PHILADELPHIA (JTA) â€“ Extreme rhetoric can inspire extreme behavior, even violence. But there isn’t a shred of evidence that anything that anyone on the political right – or left – said or wrote inspired Jared Lee Loughner to launch his deadly rampage in Arizona.
Within hours of the shooting, before the blood had been washed off the Tucson sidewalk, New York Times Op-Ed columnist Paul Krugman was claiming that “McCain-Palin rallies” in 2008 and unspecified comments made by “the likes of Glenn Beck and Bill O’Reilly” incited the massacre.
Former Florida congressman Alan Grayson claimed that a map on Sarah Palin’s website, with target symbols over various election districts, was what caused the bloodshed in Arizona. He and other blame-meisters on the left also have pointed accusing fingers at the Tea Parties, Fox News, and a laundry list of people and parties to the right.
There is much irony in Grayson’s prominence among the blamers, as not long ago he charged that “Fox News and its Republican collaborators” are “enemies of America.”
The point is not merely that Grayson or some of the others trying to make political hay of Tucson are hypocrites. The point is that normally responsible people on both the right and left are occasionally careless in their rhetoric. Overheated political commentary is dismaying. (My least favorite violation being bogus Hitler/Holocaust analogies.) But that doesn’t mean it causes mass murder.
For rhetoric to translate into violence, two ingredients are necessary.
The first is the content of the rhetoric. Instead of using catch-all phrases such as “climate of hate” or “atmosphere of incitement,” take a look at the actual words. Neither Palin nor O’Reilly – not Krugman nor Grayson – have ever called for violence; in fact they all repeatedly renounce it.
By contrast, note that prominent voices in Muslim and Arab countries do explicitly call for the murder of Israelis, Americans and other “infidels.” When leaders actually call for murder, it often leads to murder. Making some vague disparaging remark about one’s political rival is not in the same category as actual calls for murder.
The second deadly ingredient derives from the source of the rhetoric. When Palestinian Authority President Mahmoud Abbas calls on his followers “to take up arms,” or imams in PA mosques urge their adherents to “slaughter the Jews,” that clearly is having an impact on their followers.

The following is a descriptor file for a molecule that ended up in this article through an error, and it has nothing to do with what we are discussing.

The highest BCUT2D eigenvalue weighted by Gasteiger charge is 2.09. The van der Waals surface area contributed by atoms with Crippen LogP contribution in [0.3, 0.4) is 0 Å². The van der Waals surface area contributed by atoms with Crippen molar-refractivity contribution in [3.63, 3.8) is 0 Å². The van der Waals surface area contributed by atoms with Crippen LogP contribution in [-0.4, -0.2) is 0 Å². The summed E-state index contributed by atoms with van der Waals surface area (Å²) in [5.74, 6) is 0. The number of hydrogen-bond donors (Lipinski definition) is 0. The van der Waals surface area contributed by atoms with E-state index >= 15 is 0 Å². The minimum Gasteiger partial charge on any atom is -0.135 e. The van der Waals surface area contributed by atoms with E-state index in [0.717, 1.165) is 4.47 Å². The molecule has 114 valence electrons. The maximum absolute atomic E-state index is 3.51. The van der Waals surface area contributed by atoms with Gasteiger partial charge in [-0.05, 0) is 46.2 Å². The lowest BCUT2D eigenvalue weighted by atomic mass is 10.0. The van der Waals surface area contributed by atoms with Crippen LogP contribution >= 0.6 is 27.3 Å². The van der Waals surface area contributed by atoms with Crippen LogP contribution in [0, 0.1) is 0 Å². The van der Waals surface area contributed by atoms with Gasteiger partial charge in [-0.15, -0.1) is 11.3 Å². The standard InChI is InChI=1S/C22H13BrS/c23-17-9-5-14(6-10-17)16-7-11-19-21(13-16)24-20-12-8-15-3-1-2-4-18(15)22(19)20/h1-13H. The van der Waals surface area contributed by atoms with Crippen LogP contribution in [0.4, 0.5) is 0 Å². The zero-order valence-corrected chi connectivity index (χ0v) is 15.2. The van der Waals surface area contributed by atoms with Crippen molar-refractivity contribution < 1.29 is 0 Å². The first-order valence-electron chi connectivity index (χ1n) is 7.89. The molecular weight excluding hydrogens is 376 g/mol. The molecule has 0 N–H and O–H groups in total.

By contrast, no responsible American political or religious leaders say such things. Even when then-candidate Barack Obama told a Philadelphia campaign rally in June 2008, “if they bring a knife to the fight, we bring a gun,” no reasonable person could have taken that as a literal call to arms.
Only a tiny extreme fringe, on the radical left and the radical right, uses the language of violence. Our civilized society rejects such rhetoric. It’s considered beyond the pale. That’s one reason why political violence is so rare in American life, thank God.
In Arab and Muslim countries, by contrast, violence against political and religious enemies is, tragically, endemic. Witness last week’s assassination in Pakistan of a leading figure in the largely secular Pakistani ruling coalition, murdered for defending a minority Christian woman against trumped-up charges of blasphemy. Governments and religious leaders set the tone for this normalization of violence.
The Palestinian Authority, for example, names schools and streets after terrorists. It calls them “heroes” and “martyrs.” It provides financial assistance to their families. Its religious authorities promise them virgins in the afterlife if they murder Jews on their way out. Nothing in American society is remotely comparable.
So don’t blame Sarah Palin and the Tea Parties if some deranged individual shoots a Democrat, and don’t blame Alan Grayson if some nut, God forbid, would shoot a Republican. But yes, do blame the leaders who repeatedly glorify, encourage and incite bloodshed against innocents.
JTA Wire Service